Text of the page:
global warming. The Montreal Protocol recently led to a follow-on agreement, the Kigali
(Rwanda) Protocol to phase out additional atmosphere-destroying and global warming

Easing Congestion in the East Bay: Stark successfully included legislation to preserve the I-580
median for construction of BART to Dublin. Working with other Bay Area Members, Stark
worked through the appropriations process to prioritize BART extensions to Dublin and

Tax Reform

Tax Reform: In his role as Chair of the Select Revenue Subcommittee of the Committee on
Ways and Means, Stark was a key player in achieving the last major overhaul of the tax code.
This historic reform was passed by a Democratic Congress and signed by President Reagan. He

also championed successful efforts to reform the life insurance marketplace, was a leader in
refining tax accounting rules, and revised tax rules for Real Estate Investment Trusts (REITS).


Computers in Schools: In the early 1980’s, Stark met Steve Jobs on a flight from California to
Washington, D.C. He learned Apple and other computer manufacturers were interested in
donating computers to schools. Working with Republican Rep. Bill Archer, Stark gained passage
of legislation in 1984 to permit manufacturers to apply the charitable deduction for donations
of computers to schools. This enabled hundreds of thousands of classrooms to enter the digital

Consumer Protection

Structured Settlements: Stark coauthored legislation with Republican Rep. Phil Crane to protect
the integrity of structured settlements (payments paid over a set period of time as a result of a
personal injury). Prior to the 2002 passage of the law, firms called “factoring companies” often
purchased the right to the payments in return for a deeply discounted lump sum payment. The
law imposed a tax penalty which limited the continued purchase of structured settlements from
unwary consumers.


NUMMI: When the Fremont NUMMI auto plant closed in 2010, Stark worked with the Obama
administration to secure benefits for 4,000 workers, including unemployment insurance,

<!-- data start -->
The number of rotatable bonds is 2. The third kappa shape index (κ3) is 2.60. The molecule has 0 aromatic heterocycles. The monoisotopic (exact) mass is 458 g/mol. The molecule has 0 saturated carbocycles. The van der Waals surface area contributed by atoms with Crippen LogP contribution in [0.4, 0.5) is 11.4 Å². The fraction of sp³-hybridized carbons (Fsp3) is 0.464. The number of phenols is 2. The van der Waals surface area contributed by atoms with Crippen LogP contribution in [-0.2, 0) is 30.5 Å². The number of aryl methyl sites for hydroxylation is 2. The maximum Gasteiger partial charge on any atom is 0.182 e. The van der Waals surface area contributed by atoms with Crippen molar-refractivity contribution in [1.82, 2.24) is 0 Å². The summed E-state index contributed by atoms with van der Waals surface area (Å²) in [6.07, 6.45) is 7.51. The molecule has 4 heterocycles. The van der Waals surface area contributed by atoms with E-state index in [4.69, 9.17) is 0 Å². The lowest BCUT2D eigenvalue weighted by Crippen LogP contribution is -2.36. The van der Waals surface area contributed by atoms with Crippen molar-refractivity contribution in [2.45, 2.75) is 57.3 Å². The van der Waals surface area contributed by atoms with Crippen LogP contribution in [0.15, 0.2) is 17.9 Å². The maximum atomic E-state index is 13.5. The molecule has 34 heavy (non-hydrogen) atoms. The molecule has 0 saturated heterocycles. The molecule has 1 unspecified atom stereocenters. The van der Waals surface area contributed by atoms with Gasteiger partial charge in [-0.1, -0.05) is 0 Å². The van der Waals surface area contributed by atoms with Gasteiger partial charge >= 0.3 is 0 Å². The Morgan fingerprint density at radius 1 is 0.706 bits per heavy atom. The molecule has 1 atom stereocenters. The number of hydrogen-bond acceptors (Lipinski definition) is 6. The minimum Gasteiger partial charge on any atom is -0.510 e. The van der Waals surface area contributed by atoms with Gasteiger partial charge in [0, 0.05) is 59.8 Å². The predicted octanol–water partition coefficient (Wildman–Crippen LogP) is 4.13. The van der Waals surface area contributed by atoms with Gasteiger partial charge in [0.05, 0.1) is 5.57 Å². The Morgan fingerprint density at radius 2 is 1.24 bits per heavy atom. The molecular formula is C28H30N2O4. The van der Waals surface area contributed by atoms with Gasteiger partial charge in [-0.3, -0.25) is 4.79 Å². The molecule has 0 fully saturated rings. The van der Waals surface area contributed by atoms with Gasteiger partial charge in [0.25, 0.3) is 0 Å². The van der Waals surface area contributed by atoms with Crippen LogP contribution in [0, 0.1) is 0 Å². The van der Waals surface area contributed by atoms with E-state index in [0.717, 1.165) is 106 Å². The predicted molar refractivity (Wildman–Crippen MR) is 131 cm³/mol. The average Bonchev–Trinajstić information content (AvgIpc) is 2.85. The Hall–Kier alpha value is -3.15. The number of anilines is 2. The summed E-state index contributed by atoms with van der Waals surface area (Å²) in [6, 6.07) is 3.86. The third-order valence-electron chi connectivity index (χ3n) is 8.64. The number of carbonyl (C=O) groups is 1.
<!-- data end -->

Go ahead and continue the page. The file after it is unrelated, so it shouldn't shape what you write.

education and training funds, and health care tax credits, through the Trade Adjustment
Assistance Program. He also succeeded in gaining benefits for employees of 17 NUMMI

Civil Rights

LGBTQ: In 2009, Stark wrote and introduced the first federal legislation to end discrimination
against LGBTQ individuals and couples in adoption and foster care placements. The bill also
ensured that LBGTQ youth in the child welfare system receive appropriate and supportive care.
Dyslexia: Stark was a powerful voice in Congress for people with dyslexia. In 2012, with
Republican Rep. Bill Cassidy, he co-founded the Congressional Dyslexia Caucus to advanced
necessary protections and accommodations.

Supporting Children & Families

Paid Family and Medical Leave: In 2005, Stark introduced legislation to provide 12 weeks of
paid family and medical leave so families would no longer be forced to choose between poverty
and caring for a loved one or a new child. In his last year in office, Stark worked with Rep. Rosa

DeLauro to introduce the Family and Medical Insurance Leave Act. This legislation now has 217
cosponsors in the House and is part of the Democratic Party platform.

Foster Care: In 2006, Stark worked with then-Majority Leader Tom Delay to pass the Safe and
Timely Interstate Placement of Foster Children Act. The law permits child welfare agencies to
place children across state lines, thereby shortening the time children spend in institutional
care. Later in his career, Stark authored legislation in the Child and Family Services
Improvement Act to protect children in the foster care system from identity theft.

Poverty: Stark was an ardent opponent of so-called welfare reform in the mid-1990’s, which
ultimately turned an entitlement to support for low-income families into a block grant that
serves far fewer families. Stark later worked to make reducing child poverty an express purpose
of the federal cash assistance program.

Fighting Crime

Controlling Traffic of Semiautomatic Rifles: After the Stockton, CA elementary school massacre
in 1989, Stark was a key leader of a five-year effort in the House to regulate and control the
importation of semi-automatic weapons. His efforts were reflected in the 1994 anti-crime bill
and resulted in a ten-year ban on weapons of mass destruction.

Foreign Policy & Peace

Standing Up for Peace: Stark was elected to Congress in 1972 on an anti-Vietnam War platform
and worked proudly and consistently for a more peaceful American foreign policy during his
four decades in Congress. Notably, he steadfastly opposed the Iraq War and advocated against
bloated defense budgets.